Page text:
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Symbol of Tyr

Name(s): Tyr, God of Courage and Strategy
Status: Intermediate Deity
Symbol: Scale on top of a Warhammer
Home Plane: Ysgard
Alignment: Lawful neutral
Portfolio: Courage, trust, strategy, tactics, writing, Justice
Worshipers: Fighters, Monks, Paladins, Rangers, Sages, Dwarves
Clerical alignments: LE, LG, LN
Domains: Law, Protection, War
Favored Weapon: Longsword

One of Odin's sons by Frigga, Tyr appears as a powerful-looking bearded man who has lost his right hand. He is considered the most senior Aesir after Odin and Thor, and the most courageous of the gods. He wields great power in battle, and like his father can dictate the outcome. Wise warriors invoke Tyr before entering battle. Tyr's life is tangled up with monstrous wolves. He lost his right hand to Fenrir while the gods bound the son of Loki.

Tyr's cult teaches courage in everyday situations as well as in catastrophes or in battle. This is the courage of those who know their capabilities, not the courage of foolhardiness. Tyr's cult understands the value of self-sacrifice, but differentiates between necessity and throwing one's life away. The cult teaches sacrifice for others as an ideal, while holding sacrifice for personal glory as anathema. Because of the cult's focus on sacrifice for others, it is welcomed in all but the most chaotic communities.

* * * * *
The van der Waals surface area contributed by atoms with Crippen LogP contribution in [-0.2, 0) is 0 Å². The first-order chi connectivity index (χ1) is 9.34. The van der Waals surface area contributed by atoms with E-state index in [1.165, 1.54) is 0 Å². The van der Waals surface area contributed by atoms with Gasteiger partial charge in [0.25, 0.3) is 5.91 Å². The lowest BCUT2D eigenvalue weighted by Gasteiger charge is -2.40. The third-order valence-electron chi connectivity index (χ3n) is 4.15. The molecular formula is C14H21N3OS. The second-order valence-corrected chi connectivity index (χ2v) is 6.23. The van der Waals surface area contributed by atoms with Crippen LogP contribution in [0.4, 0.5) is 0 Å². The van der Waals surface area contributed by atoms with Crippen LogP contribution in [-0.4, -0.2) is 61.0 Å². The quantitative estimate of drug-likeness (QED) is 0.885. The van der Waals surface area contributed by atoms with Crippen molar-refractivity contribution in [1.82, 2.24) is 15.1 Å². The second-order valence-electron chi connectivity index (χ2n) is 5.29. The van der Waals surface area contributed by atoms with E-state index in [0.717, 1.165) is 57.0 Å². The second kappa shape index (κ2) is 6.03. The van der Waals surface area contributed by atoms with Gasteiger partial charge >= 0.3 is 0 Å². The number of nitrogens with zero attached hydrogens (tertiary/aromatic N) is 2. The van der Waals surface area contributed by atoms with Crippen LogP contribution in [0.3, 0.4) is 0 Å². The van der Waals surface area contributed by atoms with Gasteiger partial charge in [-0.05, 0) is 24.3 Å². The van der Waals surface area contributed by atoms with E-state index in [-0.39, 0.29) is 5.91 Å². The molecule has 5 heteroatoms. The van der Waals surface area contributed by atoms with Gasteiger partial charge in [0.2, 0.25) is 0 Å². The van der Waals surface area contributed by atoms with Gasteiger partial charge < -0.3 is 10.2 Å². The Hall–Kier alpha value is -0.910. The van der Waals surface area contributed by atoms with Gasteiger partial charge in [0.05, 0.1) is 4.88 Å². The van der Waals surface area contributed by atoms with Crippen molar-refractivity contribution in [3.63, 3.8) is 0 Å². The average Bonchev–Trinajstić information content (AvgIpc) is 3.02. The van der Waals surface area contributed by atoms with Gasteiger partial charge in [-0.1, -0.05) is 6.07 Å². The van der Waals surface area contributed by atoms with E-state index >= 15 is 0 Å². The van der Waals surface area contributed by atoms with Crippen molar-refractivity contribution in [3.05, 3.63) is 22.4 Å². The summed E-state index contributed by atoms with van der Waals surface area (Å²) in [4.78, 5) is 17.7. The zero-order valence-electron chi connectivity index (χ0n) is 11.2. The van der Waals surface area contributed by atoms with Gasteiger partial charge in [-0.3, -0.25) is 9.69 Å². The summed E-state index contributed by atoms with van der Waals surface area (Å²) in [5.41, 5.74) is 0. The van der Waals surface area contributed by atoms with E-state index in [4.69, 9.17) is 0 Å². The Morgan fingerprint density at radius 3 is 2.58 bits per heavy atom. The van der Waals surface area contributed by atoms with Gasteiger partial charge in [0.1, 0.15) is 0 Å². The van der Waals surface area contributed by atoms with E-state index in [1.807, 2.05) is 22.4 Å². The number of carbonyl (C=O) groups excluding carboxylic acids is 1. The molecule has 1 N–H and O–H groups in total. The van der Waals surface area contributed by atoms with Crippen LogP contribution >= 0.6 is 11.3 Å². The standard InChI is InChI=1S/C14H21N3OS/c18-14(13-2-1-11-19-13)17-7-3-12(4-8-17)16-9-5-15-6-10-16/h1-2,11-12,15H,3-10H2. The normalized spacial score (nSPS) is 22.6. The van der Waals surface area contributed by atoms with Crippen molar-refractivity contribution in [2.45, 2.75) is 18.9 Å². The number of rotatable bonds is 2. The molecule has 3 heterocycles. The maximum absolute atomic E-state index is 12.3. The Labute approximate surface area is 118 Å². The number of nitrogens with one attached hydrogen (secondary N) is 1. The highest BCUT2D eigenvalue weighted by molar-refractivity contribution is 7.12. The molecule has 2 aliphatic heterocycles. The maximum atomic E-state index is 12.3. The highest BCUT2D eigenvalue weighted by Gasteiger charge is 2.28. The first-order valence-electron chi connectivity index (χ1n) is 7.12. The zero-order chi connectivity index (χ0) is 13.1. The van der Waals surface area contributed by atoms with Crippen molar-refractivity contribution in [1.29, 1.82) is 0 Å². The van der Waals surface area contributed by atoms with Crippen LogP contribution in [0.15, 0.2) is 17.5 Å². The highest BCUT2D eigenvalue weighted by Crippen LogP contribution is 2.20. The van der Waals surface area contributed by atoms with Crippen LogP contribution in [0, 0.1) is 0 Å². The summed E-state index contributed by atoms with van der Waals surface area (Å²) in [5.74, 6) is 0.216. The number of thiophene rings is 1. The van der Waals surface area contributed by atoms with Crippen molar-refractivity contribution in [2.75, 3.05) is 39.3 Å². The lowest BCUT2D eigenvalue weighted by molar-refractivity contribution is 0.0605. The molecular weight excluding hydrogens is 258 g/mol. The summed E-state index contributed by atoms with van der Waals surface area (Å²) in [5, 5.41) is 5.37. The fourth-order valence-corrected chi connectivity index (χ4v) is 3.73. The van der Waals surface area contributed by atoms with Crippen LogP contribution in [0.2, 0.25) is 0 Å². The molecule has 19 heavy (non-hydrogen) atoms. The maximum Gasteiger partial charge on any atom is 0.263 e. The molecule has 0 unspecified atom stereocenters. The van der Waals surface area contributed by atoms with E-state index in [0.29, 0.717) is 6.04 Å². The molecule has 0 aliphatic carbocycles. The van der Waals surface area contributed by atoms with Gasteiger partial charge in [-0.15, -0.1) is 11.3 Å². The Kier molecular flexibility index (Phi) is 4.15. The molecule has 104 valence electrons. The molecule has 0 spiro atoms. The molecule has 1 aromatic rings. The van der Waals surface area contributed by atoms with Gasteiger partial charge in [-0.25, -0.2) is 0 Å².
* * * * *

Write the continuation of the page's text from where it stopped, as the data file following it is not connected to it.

Tyr's clergy work to develop their skills fighting with a weapon in their left hand, if they're not already left-handed. When conducting their religious duties, they generally wear a closed leather sleeve over their right arm and hand in emulation of their deity. While they're often warm, understanding, and encouraging, their patience has limits. Those who refuse to face life with courage have only so long to change before Tyr's clergy leaves them to suffer the fate of their choices. Tyr's temples are tightly organized fortresses with duty rosters and ceremony schedules posted for all to read. They contain armories and training halls, and may own fields where they can train locals in formation fighting and maneuver. Visitors to Tyr's temples find the schedule will not bend to their needs. Those who actively support the schedule and organization find themselves welcomed. The clergy does not tolerate sloth, disorganization, or chaotic traits.